Christmas came early at the South Side. And we’re not talking about the Christmas in April volunteer effort.
To start, he allowed a high first round pick to fall throughout the entire first round of the draft, until he landed right at the Steelers feet.
For an encore, he allowed another pick whom many scouts had graded as first round talent to fall all the way to the bottom of the second round, where again, the Steelers snapped him right up.
Not be outdone, old St. Nick did it again, allowing another player to fall to the Steelers in the fifth round who shouldn’t have been there. Some people are already calling it the steal of the draft.
This is of course the narrative that many are affixing to the Steelers haul in the 2012 NFL Draft. Hopefully, they’re right.
But recent history provides a cautionary tale. Because everything that is being said about the Steelers 2012 draft was said, almost word for word, about their 2008 draft.
You remember, the 2008 draft that pundits such as John Harris implored the Steelers to avoid?
In 2008 Rashard Mendenhall was one of the players that the Steelers decided they would not pass on if he fell to them. Yet fall Mendenhall did, and viola, he was a Steeler.
The same process repeated itself with Limas Sweed. Many had Sweed rated as an otherwise first round pick with the only knock against him an ailing wrist. Sweed fell and the Steelers got him.
While no one was quite calling Dennis Dixon “the steal of the draft,” many said that were it not for injuries suffered during his final year in college, he too had talent worth of a first or second rounder.
Days after the 2008 NFL Draft, many rushed to declare the Steelers a success. Peter Bean of Behind the Steel Curtain (full disclosure, I also write for BTSC) went so far as to declare the Steelers 2008 effort as “The Best Steelers Draft in Years.” He explained his view this way:
And this year, unlike several of recent past, our Steelers drafted tremendous football players who didn’t necessarily fit the fans’ ideas concerning pressing needs. Pittsburgh’s brass probably didn’t plan the draft out the way it eventually wound up, but when the draft unfolded as it did, they took advantage.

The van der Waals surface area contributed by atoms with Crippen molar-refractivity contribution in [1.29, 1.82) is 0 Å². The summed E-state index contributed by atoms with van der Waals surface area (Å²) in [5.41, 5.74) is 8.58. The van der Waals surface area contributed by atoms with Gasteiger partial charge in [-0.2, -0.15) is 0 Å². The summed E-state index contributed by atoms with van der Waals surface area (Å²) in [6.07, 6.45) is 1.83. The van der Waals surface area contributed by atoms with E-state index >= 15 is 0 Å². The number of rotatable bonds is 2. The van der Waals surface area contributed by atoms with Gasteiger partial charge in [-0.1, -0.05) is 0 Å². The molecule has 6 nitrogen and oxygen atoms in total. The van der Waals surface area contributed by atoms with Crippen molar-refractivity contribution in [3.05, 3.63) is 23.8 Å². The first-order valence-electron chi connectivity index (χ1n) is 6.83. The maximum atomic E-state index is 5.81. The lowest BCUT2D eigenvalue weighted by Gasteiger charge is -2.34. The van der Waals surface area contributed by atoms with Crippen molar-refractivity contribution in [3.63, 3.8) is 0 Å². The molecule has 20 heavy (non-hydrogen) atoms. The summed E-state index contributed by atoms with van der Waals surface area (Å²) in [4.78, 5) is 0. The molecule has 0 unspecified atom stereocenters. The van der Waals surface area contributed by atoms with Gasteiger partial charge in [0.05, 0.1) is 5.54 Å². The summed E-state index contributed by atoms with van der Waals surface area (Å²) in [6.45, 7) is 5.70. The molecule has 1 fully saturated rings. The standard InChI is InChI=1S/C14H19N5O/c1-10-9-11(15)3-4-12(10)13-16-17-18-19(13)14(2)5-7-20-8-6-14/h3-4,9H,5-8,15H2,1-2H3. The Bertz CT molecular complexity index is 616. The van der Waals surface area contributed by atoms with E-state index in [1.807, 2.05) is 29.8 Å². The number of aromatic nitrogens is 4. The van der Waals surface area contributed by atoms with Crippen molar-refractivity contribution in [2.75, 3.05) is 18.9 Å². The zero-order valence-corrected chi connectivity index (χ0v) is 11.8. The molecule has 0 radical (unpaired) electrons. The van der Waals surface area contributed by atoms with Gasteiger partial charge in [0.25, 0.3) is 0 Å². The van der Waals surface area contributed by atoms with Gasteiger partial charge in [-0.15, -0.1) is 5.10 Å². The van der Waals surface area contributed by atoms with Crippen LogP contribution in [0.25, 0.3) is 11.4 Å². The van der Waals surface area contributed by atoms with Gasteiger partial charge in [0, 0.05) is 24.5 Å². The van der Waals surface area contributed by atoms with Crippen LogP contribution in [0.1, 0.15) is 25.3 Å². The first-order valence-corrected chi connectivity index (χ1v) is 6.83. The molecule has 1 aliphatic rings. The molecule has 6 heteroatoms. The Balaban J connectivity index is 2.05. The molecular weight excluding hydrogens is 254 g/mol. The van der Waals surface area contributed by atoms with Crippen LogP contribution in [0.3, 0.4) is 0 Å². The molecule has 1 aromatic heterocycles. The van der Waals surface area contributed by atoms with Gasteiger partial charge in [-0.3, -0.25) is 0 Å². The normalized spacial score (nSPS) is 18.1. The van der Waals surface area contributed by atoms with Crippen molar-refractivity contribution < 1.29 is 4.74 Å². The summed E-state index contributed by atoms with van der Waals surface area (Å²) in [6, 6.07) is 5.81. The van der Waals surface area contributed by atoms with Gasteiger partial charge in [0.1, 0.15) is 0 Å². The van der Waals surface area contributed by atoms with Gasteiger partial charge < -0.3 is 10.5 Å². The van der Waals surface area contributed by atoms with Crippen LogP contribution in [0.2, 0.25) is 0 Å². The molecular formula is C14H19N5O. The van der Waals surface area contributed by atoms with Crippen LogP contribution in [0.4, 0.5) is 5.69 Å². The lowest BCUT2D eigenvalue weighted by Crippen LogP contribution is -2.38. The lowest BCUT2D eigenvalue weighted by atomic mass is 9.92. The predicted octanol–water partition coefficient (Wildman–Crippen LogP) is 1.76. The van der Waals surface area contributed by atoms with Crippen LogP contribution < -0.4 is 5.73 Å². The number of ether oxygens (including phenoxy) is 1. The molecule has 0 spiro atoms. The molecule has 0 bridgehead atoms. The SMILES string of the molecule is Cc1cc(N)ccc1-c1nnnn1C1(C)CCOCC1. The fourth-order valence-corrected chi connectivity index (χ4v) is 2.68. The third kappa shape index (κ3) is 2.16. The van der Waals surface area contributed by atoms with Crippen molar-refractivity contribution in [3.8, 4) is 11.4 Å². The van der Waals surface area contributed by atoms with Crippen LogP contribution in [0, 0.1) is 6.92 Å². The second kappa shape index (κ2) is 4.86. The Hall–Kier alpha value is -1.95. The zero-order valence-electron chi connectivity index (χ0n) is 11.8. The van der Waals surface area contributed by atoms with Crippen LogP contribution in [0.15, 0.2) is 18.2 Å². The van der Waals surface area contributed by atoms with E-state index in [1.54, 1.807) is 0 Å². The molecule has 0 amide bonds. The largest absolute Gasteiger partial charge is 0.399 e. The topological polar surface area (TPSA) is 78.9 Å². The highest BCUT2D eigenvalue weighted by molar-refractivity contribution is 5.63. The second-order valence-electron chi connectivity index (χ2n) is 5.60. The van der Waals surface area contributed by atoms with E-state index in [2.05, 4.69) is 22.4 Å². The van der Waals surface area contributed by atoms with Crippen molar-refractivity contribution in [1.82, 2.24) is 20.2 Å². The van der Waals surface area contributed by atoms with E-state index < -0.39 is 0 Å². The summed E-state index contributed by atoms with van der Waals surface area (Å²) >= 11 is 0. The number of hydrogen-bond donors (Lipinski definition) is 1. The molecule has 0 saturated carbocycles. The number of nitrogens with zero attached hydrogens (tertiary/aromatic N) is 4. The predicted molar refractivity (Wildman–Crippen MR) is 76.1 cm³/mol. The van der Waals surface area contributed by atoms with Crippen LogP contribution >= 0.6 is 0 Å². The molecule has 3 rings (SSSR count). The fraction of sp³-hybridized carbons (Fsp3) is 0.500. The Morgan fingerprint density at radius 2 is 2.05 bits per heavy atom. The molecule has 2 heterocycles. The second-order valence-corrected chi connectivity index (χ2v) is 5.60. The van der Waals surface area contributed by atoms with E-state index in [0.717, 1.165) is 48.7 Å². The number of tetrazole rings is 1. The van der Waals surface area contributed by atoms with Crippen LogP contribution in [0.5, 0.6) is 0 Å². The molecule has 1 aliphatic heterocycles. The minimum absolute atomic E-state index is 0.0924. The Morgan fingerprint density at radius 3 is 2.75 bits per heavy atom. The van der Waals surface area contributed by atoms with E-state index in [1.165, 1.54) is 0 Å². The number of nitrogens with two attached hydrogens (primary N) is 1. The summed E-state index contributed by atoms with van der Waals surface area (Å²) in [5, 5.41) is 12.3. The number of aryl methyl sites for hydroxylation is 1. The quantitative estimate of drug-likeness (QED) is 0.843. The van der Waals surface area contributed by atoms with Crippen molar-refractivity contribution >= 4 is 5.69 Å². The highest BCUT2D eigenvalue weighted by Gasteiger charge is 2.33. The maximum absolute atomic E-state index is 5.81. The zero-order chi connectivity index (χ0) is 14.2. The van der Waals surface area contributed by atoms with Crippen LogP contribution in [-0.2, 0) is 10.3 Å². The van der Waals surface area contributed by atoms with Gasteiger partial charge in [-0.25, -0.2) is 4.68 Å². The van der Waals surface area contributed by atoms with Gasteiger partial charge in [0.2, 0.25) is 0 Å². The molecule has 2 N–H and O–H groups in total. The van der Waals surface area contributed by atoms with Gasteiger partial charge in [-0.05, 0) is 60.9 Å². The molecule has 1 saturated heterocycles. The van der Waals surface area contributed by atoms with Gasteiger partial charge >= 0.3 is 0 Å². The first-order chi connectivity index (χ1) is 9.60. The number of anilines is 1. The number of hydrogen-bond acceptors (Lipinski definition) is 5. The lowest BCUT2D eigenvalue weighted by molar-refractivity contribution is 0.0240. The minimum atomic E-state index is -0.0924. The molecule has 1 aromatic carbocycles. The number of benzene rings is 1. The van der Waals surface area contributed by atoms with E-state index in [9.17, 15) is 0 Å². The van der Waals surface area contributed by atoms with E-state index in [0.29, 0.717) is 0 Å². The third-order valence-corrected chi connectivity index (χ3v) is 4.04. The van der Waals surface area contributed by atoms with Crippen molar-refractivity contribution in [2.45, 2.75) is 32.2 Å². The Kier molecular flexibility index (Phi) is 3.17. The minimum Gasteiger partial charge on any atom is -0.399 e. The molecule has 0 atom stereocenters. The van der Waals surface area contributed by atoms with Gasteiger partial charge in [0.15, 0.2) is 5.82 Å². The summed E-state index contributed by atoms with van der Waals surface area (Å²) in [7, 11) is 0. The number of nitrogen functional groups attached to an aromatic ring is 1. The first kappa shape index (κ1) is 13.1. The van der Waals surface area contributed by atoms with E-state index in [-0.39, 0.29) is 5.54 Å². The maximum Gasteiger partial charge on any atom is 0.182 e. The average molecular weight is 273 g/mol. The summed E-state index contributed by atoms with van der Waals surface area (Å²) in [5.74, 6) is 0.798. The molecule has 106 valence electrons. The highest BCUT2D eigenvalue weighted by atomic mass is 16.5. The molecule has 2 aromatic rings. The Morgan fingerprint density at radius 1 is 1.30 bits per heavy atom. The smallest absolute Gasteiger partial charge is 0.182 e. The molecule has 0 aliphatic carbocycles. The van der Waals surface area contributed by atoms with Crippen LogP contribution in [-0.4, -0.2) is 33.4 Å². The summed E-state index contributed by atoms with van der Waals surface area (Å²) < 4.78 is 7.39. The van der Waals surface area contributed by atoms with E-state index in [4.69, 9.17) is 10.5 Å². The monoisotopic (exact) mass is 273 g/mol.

That’s good drafting, and the Pittsburgh Steelers should be – in my opinion – on any short list of teams which performed best on draft day.
Four years later, any assessment of the Steelers 2008 effort must carry a decidedly different tone.
Rating the Steelers 2008 Draft
- 1st Round, Rashard Mendenhall, RB
Mendenhall has been generally been a good running back who has flashed greatness. Were better players on the board passed over? Perhaps, but Mendenhall was a good pick.
- 2nd Round, Limas Sweed, WR
- 3rd Round, Bruce Davis, LB
Bruce Davis dressed for 5 games and recorded no stats for the Steelers. Total Bust
- 4th Round, Tony Hills, OT
Hills held a clipboard in 2008 and 2009, got a taste of action in 2010, but even Sean Kugler was unable to help him. Bust.
- 5th Round, Dennis Dixon, QB
Dixon had his shot at the big time in 2010. He did “OK” but Charlie Batch earned credit for carrying the Steelers in Ben’s absence. If its true that the Steelers did get decent value from Dixon, its also true that they didn’t get a groomable backup.
- 6a Round, Mike Humpal, LB
Got cut in camp. Bust.
- 6b Round, Ryan Mundy, Safety
Mundy made the practice squad and has since developed into a serviceable back up.
That’s one quality starter at a crucial skill position, a solid back up, and a spot role player rounded out by four busts.
Steelers 2008 Draft vs. Steelers 2012 Draft….
There are important differences between the two drafts. Neither running back nor wide receiver were urgent needs in 2008, yet when players fell to them, the Steelers took them. That’s called sticking to your board.
The same thing happened in 2012, but this time the falling players also coincided with the Steelers needs.
And while any objective analysis must render Limas Sweed as a total bust, many forget that what made those drops so spectacular was the fact that he had totally burned the secondaries covering him.
In other words, Steelers scouts correctly evaluated Sweed in terms of talent. But that’s why Sweed remains such a cautionary tale.
The NFL Draft is as much an art as it is a science.
Every draft pick comes with an X-Factor.
In 1991, the Pittsburgh Steelers had Huey Richardson rated highly. So did many other NFL teams. Yet he was so bad that Bill Cowher traded Richardson to the Redskins before his second season and the Redskins cut him shortly thereafter.
And so they should be. Each man represents a huge potential shot in the arm at an area of need. The key there is “potential.”
The 2012 draft could go down as one of the best in Steelers history. Or it could go down like the 2008 draft, where the team hit on a few players, but missed on many more.